It is correct that the FCC does not manage encryption, like they don't manage PL or DPL. Actually the frequency coordinators are the first contacts in non-abusive interference complaints. The FCC is only the final decision maker if the coordinator can't fix the issue.

As to your comparison with TV, that in itself is a totally different topic as yes the over the air TV signal may be a complex one and there are only 1 analog and 1 digital standard for general broadcast TV. But once it hits a cable system it can be protected by whatever means the cable TV operator deems necessary to protect their network from non-paying individuals whether it's an over the air station, a non-local satellite station, or an exclusive movie style station.

I really think your mouse will starve before any EDACS/ESK scanner is available or the cheese will turn a really bad green color because it sat out too long.
 
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grem467

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keep in mind that just because someone keyloads radios, they probably do not know the key, nor is there any way for them to get the key out of the loader. Probably the number of people that actually know or have access to the keys is less than 10 and would typically be pretty high up, not your run of the mill tech.
 

red8

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It seems that someone forgot about the thread about what happened in Michigan about the person(s) being convicted for
hacking into their digital system and it wasn't encrypted.
I tell you what, I ' ll bring you some cigarettes on visiting day
at Leavenworth.LOL:)
 

dgoodson

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I appreciate everyone's civility in this discussion.

Seems like the overwhelmiing concensus is that it would take a significant breech of security (of protecting the algorithms and key) to ever allow a system to be monitored... I guess only time will tell. But as time goes on, it is inevitable that more and more folks have access to that info. I'll keep throwing the mice a fresh piece of cheese, from time to time.

I would like to beat the dead horse of legality one more time, please indulge me.

Those who wrote the US Code, aka the law, went to the effort to include a very simple and specific exemption for public safety radio monitoring. It says, and I paraphrase "If a public safety comm can be readily monitored by the general public, that is legal and none of the other stuff in this law applies."

That's what it says, more or less, in plain english. It doesn't say "unless its encrypted" or "unless its private" or anything like that It says, if the general public can monitor the comms of their local public officials, that's ok. It almost seems to have its roots in the Freedom of Information Act, but thats another debate. And this exemption is specific to local government comms, it does not apply to commercial users, like satellite downlinks, engaged in commerce, for example. So someone went to the trouble to add this language for a reason so you had the freedom to listen to (at least most of) your government's comms.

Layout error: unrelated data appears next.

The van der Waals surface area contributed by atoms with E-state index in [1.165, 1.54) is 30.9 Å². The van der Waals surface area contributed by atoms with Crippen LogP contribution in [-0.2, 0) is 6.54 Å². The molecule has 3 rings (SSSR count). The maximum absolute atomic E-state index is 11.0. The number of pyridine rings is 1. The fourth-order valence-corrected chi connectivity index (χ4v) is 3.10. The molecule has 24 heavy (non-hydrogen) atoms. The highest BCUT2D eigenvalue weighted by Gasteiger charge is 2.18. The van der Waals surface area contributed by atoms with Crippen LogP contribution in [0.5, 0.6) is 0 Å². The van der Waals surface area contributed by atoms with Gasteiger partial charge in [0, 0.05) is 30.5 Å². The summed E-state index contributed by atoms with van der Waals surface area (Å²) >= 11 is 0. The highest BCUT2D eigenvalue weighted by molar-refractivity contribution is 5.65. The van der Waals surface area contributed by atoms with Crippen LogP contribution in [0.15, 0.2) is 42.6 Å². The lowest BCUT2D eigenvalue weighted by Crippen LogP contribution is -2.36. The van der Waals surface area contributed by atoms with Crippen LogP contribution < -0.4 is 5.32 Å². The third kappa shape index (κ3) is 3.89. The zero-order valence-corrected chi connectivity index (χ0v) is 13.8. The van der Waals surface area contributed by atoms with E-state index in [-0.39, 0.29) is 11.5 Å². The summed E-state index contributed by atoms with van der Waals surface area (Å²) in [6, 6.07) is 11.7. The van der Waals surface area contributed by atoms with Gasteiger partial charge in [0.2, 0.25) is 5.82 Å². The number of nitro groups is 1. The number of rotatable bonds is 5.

Consider this, just a "regular" (unencrypted) signal from a digital trunking system leaving the antenna, is very complex. Is such a thing accessible by the general public? It is accessible, but only by virtue of the fact that anyone can buy a radio that does some incredible signal manipulation, and reconstructs the original "voice". Aside from the fact that such radios are very complex, and relatively pricey (and that is completel irrelevant from the legal perspective), anyone can buy and use them, so the comms are in fact accessible to the general public.

By the law, an encrypted digital trunking system (on a public safety system) going through the air is no different in the eyes of the FCC. The FCC doesn't license, regulate, keep track of, or authorize encription by local governments... they simply don't have a dog in that hunt - it is beyond their scope. If a system has encryption, it is because of a local decision or choice to pay the radio manufacturer for that particular product feature, which provides them some additional level of privacy. It is a commercial feature, whose effectiviness is due to the technology, not because of any legal standing granted by the government. The encryption has simply digitally manipulated an already complex digital signal one more very complicated step. We can't listen because of a technology barrier, added because of that added layer of digital manipulation - it has nothing to do with legality. Years ago, "encryption" to some extent could take the form of "10 codes" to help protect communications - the FCC could care less if your department uses 10-codes or or sophisticated code words in general for increased security. I don't see anything in the law that says even if you consider "encrypted" public safety signals private, they have any higher legal standing. Are I-calls "private"? The using agency probably thinks so, but the FCC apparently doesn't care, and since we can buy radios to decode them, we are free to listen.

I think it is perfectly plausible to think that the legal language I cite could have in fact been included as a way for the FCC to put local government radio users "on notice" that no matter what techniques they might use now or in the future, if and when the day comes that the public can successfully monitor such comms, that will be legal, and therefore the FCC is providing them no protection under the law in these matters.